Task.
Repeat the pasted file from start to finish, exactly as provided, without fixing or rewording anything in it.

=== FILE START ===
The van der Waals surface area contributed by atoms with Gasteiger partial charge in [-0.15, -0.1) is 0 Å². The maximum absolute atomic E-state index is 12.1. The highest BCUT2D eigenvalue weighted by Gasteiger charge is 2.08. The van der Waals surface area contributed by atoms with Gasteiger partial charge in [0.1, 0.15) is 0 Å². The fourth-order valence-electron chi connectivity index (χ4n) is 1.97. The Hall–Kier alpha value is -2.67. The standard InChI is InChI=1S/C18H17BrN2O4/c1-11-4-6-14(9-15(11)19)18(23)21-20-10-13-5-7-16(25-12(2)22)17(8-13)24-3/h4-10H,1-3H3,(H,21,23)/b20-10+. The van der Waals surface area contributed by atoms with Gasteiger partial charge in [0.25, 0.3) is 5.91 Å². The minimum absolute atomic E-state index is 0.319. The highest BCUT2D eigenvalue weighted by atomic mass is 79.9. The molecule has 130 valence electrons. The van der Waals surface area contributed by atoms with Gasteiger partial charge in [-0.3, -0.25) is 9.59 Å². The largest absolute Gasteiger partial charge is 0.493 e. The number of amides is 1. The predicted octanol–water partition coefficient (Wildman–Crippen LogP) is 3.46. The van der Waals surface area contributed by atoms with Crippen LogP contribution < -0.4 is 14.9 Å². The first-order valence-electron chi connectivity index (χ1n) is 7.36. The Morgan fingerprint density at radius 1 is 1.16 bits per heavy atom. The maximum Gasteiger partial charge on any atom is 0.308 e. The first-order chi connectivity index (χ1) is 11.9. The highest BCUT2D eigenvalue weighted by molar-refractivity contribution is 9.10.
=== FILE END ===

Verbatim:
The van der Waals surface area contributed by atoms with Gasteiger partial charge in [-0.15, -0.1) is 0 Å². The maximum absolute atomic E-state index is 12.1. The highest BCUT2D eigenvalue weighted by Gasteiger charge is 2.08. The van der Waals surface area contributed by atoms with Gasteiger partial charge in [0.1, 0.15) is 0 Å². The fourth-order valence-electron chi connectivity index (χ4n) is 1.97. The Hall–Kier alpha value is -2.67. The standard InChI is InChI=1S/C18H17BrN2O4/c1-11-4-6-14(9-15(11)19)18(23)21-20-10-13-5-7-16(25-12(2)22)17(8-13)24-3/h4-10H,1-3H3,(H,21,23)/b20-10+. The van der Waals surface area contributed by atoms with Gasteiger partial charge in [0.25, 0.3) is 5.91 Å². The minimum absolute atomic E-state index is 0.319. The highest BCUT2D eigenvalue weighted by atomic mass is 79.9. The molecule has 130 valence electrons. The van der Waals surface area contributed by atoms with Gasteiger partial charge in [-0.3, -0.25) is 9.59 Å². The largest absolute Gasteiger partial charge is 0.493 e. The number of amides is 1. The predicted octanol–water partition coefficient (Wildman–Crippen LogP) is 3.46. The van der Waals surface area contributed by atoms with Crippen LogP contribution < -0.4 is 14.9 Å². The first-order valence-electron chi connectivity index (χ1n) is 7.36. The Morgan fingerprint density at radius 1 is 1.16 bits per heavy atom. The maximum Gasteiger partial charge on any atom is 0.308 e. The first-order chi connectivity index (χ1) is 11.9. The highest BCUT2D eigenvalue weighted by molar-refractivity contribution is 9.10.